why writing list to file puts each item from list on seperate line?

Steven D'Aprano steve at REMOVETHIScyber.com.au
Sat Dec 31 05:52:30 CET 2005

On Fri, 30 Dec 2005 20:22:52 -0800, homepricemaps wrote:

> if i use the code below to write a list to a file
> list = (food, price, store)

Why are you shadowing the built in type list? This is bad practice. Sooner
or later you will do this:

list = [1, 2, 3]
something = process(list)
... lots of code ...
# try to convert to a list
myList = list(something)

and then you'll spend ages trying to work out why list() raises an

> data.append(list)
> f = open(r"test.txt", 'a')
> f.write ( os.linesep.join( list ) )
> it outputs to a file like this
> apple
> .49
> star market

That's what you told it to do. Walk through the code:

>>> data = []
>>> L = ("apple", "0.49", "market")
>>> data.append(L)
>>> data
[("apple", "0.49", "market")]  # a list with one tuple

So far so good. But now watch:

>>> f = open(r"test.txt", 'a')  

I hope you aren't opening the file EVERY time you want 
to write a single line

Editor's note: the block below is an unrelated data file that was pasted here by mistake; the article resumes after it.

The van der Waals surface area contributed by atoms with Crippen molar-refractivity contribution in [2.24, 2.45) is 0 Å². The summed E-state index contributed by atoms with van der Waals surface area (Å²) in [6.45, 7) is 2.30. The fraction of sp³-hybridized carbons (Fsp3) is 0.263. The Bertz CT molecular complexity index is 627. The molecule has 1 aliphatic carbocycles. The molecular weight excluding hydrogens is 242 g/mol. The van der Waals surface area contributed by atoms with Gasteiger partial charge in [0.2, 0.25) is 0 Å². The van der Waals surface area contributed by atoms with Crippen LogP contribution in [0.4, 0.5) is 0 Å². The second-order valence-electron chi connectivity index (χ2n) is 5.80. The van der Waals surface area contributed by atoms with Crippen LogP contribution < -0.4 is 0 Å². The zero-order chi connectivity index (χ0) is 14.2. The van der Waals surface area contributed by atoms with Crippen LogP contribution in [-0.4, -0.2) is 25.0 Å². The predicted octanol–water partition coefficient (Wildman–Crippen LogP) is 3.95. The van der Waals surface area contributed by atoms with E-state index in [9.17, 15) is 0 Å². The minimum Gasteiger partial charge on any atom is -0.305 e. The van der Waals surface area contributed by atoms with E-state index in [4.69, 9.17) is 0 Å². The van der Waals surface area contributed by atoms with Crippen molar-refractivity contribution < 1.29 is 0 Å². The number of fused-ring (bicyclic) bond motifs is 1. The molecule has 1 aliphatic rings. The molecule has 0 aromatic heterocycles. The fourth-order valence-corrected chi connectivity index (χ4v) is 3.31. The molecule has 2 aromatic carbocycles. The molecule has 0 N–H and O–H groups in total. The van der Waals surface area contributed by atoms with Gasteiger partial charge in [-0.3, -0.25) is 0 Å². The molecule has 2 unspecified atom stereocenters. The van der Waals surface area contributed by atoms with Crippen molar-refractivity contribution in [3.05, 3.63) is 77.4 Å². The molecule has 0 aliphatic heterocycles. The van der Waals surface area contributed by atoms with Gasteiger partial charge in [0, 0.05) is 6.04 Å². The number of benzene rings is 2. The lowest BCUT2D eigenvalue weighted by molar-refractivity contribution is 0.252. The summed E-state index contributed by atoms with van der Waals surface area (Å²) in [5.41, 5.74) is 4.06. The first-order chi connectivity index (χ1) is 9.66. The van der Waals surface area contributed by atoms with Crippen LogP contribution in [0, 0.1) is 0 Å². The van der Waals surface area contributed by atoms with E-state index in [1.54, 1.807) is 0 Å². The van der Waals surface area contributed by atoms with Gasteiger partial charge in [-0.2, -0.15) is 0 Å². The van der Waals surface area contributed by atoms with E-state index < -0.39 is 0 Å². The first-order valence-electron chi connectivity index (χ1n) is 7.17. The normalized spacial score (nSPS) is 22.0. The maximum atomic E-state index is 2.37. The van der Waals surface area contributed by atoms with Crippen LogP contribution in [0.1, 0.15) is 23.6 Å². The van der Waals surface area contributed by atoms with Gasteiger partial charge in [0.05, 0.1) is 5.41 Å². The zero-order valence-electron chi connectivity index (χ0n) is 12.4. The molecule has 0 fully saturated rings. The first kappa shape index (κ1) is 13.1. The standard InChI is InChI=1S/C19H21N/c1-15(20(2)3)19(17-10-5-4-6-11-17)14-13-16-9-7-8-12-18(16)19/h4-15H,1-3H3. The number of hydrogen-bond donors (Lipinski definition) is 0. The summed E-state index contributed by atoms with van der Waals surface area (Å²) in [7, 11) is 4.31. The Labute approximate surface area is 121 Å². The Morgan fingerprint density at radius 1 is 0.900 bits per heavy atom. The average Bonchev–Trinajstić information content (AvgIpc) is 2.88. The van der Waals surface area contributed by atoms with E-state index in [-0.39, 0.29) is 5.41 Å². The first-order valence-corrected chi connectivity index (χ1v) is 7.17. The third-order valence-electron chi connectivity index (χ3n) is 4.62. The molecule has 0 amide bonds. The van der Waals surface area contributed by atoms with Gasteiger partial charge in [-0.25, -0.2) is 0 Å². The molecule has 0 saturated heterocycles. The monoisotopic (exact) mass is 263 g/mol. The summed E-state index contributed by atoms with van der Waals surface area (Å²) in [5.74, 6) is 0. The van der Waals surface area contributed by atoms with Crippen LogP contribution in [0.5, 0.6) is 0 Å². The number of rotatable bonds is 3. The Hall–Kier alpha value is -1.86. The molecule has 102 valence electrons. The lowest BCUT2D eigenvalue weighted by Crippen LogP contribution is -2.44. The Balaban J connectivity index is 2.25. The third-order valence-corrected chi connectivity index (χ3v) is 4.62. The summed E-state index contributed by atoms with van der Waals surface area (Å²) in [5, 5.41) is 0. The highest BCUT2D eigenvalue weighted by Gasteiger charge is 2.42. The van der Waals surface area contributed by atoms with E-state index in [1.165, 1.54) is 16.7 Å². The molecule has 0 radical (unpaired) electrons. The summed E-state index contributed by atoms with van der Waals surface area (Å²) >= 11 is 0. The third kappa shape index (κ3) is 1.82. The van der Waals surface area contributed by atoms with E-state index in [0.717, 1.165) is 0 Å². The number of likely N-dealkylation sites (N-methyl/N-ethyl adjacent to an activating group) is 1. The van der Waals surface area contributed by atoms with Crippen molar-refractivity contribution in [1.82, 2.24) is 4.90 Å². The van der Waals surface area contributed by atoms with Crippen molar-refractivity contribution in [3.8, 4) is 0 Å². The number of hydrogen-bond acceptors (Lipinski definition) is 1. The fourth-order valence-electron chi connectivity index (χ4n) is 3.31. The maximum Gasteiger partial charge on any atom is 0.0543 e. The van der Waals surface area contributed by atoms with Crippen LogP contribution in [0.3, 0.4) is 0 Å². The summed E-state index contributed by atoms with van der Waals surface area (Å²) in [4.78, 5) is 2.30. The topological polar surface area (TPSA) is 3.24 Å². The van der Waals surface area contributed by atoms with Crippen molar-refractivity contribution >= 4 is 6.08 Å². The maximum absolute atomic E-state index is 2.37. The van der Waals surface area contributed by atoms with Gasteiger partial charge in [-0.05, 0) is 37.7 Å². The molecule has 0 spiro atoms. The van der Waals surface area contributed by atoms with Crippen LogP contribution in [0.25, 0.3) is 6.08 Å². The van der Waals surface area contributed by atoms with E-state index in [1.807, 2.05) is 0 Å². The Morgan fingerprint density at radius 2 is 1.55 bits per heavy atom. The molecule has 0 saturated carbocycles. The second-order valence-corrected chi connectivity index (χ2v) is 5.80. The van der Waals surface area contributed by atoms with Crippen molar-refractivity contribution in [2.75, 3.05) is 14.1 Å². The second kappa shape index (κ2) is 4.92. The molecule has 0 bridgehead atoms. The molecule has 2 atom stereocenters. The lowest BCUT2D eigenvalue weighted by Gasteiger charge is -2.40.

>>> f.write(os.linesep.join(L))

Remember what L is: ("apple", "0.49", "market"). You now join that list
(actually a tuple) into a single string: "apple\n0.49\nmarket\n" and write
that string to the file.

What happened to data? It never gets used after you append to it.

> and i want it to do
> apple, .49. star market

Then what you want to do is change data to a list of strings rather than
a list of tuples. Before appending to data, you join the tuple ("apple",
"0.49", "market") like so:

data.append(", ".join(L) + "\n")  # note newline at the end of each line

Then, after you have appended ALL the lines, you open your file once for
writing, and write data in one go:


Hope this helps.


More information about the Python-list mailing list